“Stranger Lover,” a gorgeous track from the autumnal-voiced twin sisters of Ibeyi, articulates the complicated feelings one has on the cusp of a break-up, just before your partner hits the road for the last time. “This day will be our last,” they sing. “Come heal in my arms.” Within that, there are shades of sorrow and understanding, forgiveness and a total lack of regret—as generous and loving a break-up can be.
In the video, though, which is premiering here on Jezebel, they imbue it with even more shades of nuance. Anonymous hands tug and pull at the sisters’ faces and, most disarmingly, hair, such a locus of control and identity and politic, a symbol of intimacy that’s reshaped and run through. The hands are passionate and maybe represent the imprints our partners make on us long after they’re gone. There’s also a little liberated headbanging, embodying the freedom of letting go.
In case you haven’t heard of Ibeyi: it’s the project of Lisa-Kaindé Diaz and Naomi Diaz, who are the French-Cuban daughters of Buena Vista Social Club percussionist Anga Díaz, and whose debut self-titled album is sung in English and Yoruba, bridging gorgeous jazz-influenced vocals with plaintive instrumentation—trip-hop, but far less presumptuous. In a way, “Stranger/Lover” is a visual continuation of the video for last year’s “River,” which depicted the sisters submerged in baptismal waters, something like an incantation for Oshun:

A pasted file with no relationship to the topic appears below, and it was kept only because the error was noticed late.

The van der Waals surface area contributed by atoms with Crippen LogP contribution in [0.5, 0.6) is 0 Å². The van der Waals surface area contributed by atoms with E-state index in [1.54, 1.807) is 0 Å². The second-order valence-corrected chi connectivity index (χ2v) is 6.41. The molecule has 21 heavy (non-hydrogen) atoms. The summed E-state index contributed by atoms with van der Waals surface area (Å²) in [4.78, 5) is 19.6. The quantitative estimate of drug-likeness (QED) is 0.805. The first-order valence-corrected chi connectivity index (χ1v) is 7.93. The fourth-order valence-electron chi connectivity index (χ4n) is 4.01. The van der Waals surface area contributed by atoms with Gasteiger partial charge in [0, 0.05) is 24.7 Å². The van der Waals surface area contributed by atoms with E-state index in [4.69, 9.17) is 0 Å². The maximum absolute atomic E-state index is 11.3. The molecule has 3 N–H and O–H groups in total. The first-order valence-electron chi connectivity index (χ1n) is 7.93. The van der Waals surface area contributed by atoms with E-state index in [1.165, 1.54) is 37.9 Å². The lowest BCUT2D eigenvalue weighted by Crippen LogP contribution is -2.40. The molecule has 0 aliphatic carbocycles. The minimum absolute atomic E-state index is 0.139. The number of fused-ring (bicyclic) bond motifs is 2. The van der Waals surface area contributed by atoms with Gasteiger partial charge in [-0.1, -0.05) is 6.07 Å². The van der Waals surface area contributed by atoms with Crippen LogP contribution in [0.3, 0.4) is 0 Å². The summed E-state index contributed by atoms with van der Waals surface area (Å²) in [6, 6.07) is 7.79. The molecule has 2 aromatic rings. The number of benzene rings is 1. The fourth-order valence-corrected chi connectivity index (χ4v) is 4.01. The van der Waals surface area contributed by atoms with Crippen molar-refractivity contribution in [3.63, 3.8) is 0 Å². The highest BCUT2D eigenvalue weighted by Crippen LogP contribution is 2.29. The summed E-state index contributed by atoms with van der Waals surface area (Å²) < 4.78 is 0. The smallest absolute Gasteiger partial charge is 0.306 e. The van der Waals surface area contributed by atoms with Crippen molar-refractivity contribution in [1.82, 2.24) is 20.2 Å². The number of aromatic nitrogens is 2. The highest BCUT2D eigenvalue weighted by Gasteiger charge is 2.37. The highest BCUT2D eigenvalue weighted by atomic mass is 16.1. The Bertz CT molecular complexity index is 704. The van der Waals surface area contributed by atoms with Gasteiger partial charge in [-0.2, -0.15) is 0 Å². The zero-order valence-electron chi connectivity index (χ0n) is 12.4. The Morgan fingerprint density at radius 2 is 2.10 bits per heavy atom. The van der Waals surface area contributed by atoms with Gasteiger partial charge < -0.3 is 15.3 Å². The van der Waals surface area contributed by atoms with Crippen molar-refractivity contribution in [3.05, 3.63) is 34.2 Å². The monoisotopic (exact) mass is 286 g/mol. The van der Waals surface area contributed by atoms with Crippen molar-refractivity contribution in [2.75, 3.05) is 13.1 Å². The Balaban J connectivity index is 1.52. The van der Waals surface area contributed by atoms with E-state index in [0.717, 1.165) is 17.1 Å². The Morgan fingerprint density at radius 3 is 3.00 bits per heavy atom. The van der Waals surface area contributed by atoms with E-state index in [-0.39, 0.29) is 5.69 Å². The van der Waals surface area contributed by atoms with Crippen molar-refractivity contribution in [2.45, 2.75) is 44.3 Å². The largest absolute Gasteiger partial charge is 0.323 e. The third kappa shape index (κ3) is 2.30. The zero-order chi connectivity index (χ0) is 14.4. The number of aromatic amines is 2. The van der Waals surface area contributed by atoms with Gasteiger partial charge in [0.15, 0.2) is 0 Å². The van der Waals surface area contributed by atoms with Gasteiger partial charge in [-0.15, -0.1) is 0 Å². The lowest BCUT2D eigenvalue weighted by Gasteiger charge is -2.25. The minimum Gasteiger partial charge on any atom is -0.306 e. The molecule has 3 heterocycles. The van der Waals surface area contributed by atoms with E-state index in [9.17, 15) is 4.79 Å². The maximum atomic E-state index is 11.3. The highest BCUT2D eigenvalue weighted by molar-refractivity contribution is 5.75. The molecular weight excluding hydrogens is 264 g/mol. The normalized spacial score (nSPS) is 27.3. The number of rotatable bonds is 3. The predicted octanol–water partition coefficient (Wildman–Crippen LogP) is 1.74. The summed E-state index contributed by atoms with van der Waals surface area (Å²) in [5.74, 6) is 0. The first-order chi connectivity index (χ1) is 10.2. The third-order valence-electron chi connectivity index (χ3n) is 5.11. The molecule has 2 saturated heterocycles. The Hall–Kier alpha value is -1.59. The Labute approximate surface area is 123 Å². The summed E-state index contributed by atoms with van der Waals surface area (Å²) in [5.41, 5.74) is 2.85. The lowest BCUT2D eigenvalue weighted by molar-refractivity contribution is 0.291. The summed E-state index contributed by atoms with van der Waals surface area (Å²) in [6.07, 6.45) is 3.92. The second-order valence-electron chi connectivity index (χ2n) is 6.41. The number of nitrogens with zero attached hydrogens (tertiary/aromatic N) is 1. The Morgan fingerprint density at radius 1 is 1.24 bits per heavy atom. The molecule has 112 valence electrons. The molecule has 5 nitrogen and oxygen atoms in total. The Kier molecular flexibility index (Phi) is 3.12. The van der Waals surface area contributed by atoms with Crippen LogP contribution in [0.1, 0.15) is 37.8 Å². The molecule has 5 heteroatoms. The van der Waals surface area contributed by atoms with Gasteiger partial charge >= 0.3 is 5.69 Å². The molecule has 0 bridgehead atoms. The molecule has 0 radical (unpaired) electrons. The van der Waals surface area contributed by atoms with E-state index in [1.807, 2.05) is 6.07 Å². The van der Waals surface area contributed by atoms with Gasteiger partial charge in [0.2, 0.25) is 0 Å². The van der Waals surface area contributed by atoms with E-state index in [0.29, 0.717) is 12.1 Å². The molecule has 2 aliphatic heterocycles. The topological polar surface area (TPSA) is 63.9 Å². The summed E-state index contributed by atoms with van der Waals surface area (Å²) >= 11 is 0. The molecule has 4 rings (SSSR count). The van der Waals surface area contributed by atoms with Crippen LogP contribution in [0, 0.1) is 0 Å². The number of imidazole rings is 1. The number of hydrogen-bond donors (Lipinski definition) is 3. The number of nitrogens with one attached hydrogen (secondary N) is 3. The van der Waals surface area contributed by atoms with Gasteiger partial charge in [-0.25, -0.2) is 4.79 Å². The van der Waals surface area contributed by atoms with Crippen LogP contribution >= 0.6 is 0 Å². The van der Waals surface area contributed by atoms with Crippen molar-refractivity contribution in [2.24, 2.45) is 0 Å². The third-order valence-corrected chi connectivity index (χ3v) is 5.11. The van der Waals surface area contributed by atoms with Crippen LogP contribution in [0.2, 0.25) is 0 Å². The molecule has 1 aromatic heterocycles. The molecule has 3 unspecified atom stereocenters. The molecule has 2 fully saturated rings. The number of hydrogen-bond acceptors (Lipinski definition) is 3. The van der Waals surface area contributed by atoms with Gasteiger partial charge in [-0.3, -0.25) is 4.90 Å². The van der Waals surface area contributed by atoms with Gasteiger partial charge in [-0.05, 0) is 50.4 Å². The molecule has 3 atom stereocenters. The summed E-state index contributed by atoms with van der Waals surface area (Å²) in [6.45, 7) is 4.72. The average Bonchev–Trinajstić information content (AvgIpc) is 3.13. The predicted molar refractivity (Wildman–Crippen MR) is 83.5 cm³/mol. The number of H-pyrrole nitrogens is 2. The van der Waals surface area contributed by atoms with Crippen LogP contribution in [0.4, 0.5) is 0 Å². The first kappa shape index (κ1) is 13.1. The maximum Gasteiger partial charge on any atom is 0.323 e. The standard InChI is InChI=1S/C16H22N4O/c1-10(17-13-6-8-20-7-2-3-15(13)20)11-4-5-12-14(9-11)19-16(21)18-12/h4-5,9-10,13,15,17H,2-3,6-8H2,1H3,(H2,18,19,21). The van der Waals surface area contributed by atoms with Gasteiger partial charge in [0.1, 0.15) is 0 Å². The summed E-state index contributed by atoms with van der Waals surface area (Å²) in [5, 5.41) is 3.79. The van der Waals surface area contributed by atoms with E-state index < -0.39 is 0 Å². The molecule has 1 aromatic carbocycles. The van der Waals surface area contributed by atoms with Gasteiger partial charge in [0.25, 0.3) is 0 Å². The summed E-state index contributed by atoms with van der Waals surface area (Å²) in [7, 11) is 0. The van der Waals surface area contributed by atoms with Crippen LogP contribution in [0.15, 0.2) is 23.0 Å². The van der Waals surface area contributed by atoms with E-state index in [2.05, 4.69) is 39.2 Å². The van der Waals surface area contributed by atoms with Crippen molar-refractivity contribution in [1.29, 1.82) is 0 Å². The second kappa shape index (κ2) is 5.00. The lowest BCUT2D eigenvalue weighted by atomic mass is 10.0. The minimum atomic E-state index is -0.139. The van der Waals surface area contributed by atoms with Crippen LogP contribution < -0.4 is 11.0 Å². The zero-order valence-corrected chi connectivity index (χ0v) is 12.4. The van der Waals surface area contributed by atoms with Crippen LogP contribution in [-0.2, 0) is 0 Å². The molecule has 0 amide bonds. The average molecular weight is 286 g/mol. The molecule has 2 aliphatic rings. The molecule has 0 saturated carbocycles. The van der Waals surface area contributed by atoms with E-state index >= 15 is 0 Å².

I haven’t yet seen them live, but the New York Times’s Jon Pareles says it’s essentially minimalist flames:
The bare-bones arrangements were all they needed; their vocal harmonies, accompanied or barely so, were beacons of sharing and solidarity. The music wasn’t about scarcity or travail or renunciation — it was about self-sufficiency, lean and strong.
Ibeyi is about to embark on a ten-show tour of North America, kicking off September 18 in Los Angeles. If you love self-sufficiency and vocals pure with hypnotic beauty, get into it.
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Image via screenshot.